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Chula Vista faces lawsuit over addition to development near Otay Ranch Town Center

Posted at 5:20 PM, Aug 19, 2019
and last updated 2021-03-18 13:38:21-04

CHULA VISTA, Calif. (KGTV) - A lawsuit claims the city of Chula Vista unlawfully approved a developer’s plans to add 300 more housing units to an ongoing project near the Otay Ranch Town Center.

In June, the Chula Vista City Council approved Baldwin & Sons’ additions to its current project on the north side of the mall property, just east of state Route 125.

The developer’s initial plan for the 10.4 acres of land included a 578-unit apartment complex, 15,000 square feet of retail space and two parking structures. The addition of 300 housing units takes the residential unit total to nearly 900.

The latest project is all part of the longtime Otay Ranch General Development Plan to develop 36 acres of land near the mall. Already in place are numerous townhomes and condominium units and a Marriott Residence Inn hotel, with a 2-acre park also in the plans.

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The nonprofit group Supporters Alliance for Environmental Responsibility (SAFER) filed a lawsuit in July in an attempt stop the continuation of Baldwin & Sons’ project, claiming the city approved the addition of 300 housing units “without preparing an Environmental Impact Report (EIR), in violation of the California Environmental Quality Act (CEQA) …”


According to the lawsuit, SAFER said the Chula Vista officials approved the 300 units based on additions made to an environmental impact report created in 2003 that “included no residential uses at all for the area.”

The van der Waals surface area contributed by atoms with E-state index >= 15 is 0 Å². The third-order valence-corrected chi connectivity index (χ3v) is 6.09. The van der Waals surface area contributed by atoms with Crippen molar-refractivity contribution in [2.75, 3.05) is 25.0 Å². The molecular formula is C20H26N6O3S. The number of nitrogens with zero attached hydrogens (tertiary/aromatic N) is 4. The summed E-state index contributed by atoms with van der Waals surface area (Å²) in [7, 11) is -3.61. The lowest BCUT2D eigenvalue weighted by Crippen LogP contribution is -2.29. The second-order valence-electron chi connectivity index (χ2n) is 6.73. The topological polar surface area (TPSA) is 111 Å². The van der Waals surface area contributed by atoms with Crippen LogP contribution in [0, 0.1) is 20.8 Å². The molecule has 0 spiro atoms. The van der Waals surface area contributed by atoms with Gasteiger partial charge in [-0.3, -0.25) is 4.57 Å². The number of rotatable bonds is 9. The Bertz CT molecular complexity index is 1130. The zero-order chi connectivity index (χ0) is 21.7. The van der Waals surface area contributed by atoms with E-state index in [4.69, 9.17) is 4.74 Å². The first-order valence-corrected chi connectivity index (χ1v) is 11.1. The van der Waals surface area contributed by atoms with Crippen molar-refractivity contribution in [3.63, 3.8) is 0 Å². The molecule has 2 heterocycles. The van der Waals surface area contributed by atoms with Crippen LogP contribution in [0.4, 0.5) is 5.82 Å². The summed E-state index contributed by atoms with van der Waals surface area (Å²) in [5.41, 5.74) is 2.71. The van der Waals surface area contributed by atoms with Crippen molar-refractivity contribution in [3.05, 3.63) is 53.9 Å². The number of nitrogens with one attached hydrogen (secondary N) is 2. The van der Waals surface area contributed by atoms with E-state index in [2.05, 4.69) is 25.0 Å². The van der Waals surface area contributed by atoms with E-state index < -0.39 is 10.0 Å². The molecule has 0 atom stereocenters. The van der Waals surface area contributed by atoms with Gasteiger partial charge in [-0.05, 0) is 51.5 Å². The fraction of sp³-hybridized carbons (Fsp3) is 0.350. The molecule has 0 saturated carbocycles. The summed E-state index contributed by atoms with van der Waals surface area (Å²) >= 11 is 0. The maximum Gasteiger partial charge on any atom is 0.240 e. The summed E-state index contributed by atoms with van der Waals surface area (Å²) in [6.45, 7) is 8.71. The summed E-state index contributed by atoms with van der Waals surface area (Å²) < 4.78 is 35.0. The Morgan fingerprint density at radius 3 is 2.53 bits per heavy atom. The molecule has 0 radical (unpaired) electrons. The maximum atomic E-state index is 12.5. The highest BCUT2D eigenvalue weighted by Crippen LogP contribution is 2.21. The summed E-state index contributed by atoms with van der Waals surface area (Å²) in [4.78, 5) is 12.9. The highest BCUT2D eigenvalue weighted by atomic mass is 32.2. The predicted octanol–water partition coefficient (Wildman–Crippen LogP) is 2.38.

SAFER believes the city should have prepared a new EIR to take into account the new aspect of Baldwin & Sons’ project. The group added that the 2003 report “did not analyze the impacts of 900 residential units at the site and therefore no longer has relevance.”

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SAFER went on to say that an environmental consulting firm found that Chula Vista officials have not properly taken into account the project’s overall impact on air quality, human health, wildlife, and public services such as police and fire response.

The development, SAFER said, will also result in a major traffic impact to the area, despite the 2003 EIR’s conclusion.

10News reached out to the city and Baldwin & Sons for comment on the lawsuit, but both parties did not respond as of the publication of this story.